Sgt. Robert Bales did not have fangs and breathe fire in fact he was a husband and father who had two children and by all accounts was said to be a solid citizen all around. On the front page of the New York Times there was an article on what it might be like to be married to a man in the military – detailing not just the loneliness of being separated for long stretches at a time but she also elaborated (taken from her personal blog) on the anguish Karilyn Bales felt knowing that her husband was deployed 4 times to the hot spots of Iraq and Afghanistan.
Yesterday’s headline read: ‘G.I. Sapped Under Strain’. What surprised me was that Bales had been in Iraq and Afghanistan since 2001 – more than a decade of hell on earth. This blog is not about exonerating Sgt. Bales for his unspeakably heinous actions but here is a man whose intentions were honorable when he enlisted a week after the terrorist attacks in 2001 and a week ago he had been transformed from being a potential hero into a diabolically mentally disturbed mass murderer. There were strangers in a distant foreign land who were trying to kill him for more than 10 years; the horrors of war he witnessed and experienced I’m sure haunted him day and night. I’m personally left with a feeling of immense sadness and anger over the unthinkable disgust of it all.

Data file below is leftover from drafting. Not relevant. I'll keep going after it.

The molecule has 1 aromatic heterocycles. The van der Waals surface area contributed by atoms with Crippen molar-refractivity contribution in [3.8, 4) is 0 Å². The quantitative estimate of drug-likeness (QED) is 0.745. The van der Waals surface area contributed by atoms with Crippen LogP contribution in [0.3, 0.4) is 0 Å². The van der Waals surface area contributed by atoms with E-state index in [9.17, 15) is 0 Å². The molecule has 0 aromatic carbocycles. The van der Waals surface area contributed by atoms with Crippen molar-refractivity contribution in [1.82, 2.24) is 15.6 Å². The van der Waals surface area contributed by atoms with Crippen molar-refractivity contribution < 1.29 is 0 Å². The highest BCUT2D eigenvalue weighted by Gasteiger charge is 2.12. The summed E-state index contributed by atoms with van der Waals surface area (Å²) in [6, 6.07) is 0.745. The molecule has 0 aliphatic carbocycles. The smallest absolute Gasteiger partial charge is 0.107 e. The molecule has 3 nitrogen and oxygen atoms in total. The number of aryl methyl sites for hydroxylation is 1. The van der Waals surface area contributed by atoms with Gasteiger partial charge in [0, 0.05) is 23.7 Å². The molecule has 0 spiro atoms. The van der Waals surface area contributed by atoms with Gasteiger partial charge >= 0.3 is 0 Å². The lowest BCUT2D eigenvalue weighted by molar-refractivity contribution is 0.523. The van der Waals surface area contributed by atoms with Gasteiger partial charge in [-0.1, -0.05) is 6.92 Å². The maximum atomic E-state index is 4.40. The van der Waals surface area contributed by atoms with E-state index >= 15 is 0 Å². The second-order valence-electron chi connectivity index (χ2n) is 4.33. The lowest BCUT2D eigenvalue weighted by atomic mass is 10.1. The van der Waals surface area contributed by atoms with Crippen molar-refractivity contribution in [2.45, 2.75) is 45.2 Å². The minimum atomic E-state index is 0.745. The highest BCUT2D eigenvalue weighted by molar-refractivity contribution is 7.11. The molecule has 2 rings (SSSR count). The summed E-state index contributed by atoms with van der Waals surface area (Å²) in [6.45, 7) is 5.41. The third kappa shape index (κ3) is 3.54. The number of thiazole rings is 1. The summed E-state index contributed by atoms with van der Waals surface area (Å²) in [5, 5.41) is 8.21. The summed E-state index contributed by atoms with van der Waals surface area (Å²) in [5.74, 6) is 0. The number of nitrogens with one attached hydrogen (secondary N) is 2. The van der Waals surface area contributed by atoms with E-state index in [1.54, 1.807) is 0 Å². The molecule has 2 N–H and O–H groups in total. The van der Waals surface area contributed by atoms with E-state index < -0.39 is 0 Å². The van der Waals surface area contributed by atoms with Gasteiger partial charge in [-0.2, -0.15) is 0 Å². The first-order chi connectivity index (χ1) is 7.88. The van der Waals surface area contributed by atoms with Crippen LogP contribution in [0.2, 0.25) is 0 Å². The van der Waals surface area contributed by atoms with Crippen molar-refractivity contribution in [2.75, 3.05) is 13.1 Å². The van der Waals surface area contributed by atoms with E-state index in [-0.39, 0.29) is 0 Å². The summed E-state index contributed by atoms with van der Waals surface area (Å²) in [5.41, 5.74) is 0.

I wonder what will become of Sgt. Robert Bales – will he now spend the rest of his natural life in a federal prison cell? I uncovered an article on the web in which Lieutenant William Calley was sentenced to life but he only served 3 and a half years under house arrest; hardly seems fair, does it ? So WhaDaYa Think ? What do you think ? Should we treat Bales just like any other vicious killer or should we take into account the fact that he was completely deranged after serving his country for more than a decade in the heat and stress of combat. For a moment, I feel a bit of empathy for Bales but then I see the dead bodies and all sympathy for the sergeant disappears.


How To Trap A Fairy

March 16th, 2012 by Magdalena Tabor
Everyone knows that fairies can only be found in the enchanted land of The Emerald Isle but their appearance had grown so scarce, it was believed they had been driven to near extinction by over population of the human species. This is not the case. Fairies adapt and have the uncanny ability to conceal themselves pratically anywhere. Just the other day, Mrs. Mulligan spotted one in her pantry next to the Campbell’s Soup, and about three weeks ago Joe Callahan stepped into his bedroom slippers in the morning when he was bitten on the toe. He didn’t actually see the culprit, what with all the throbbing and pain inflicted, but he did glimpse an irridescent wing as it slipped into a crack in the floor. He said he hasn’t caught one yet but was given some very specific instructions on how to go about it: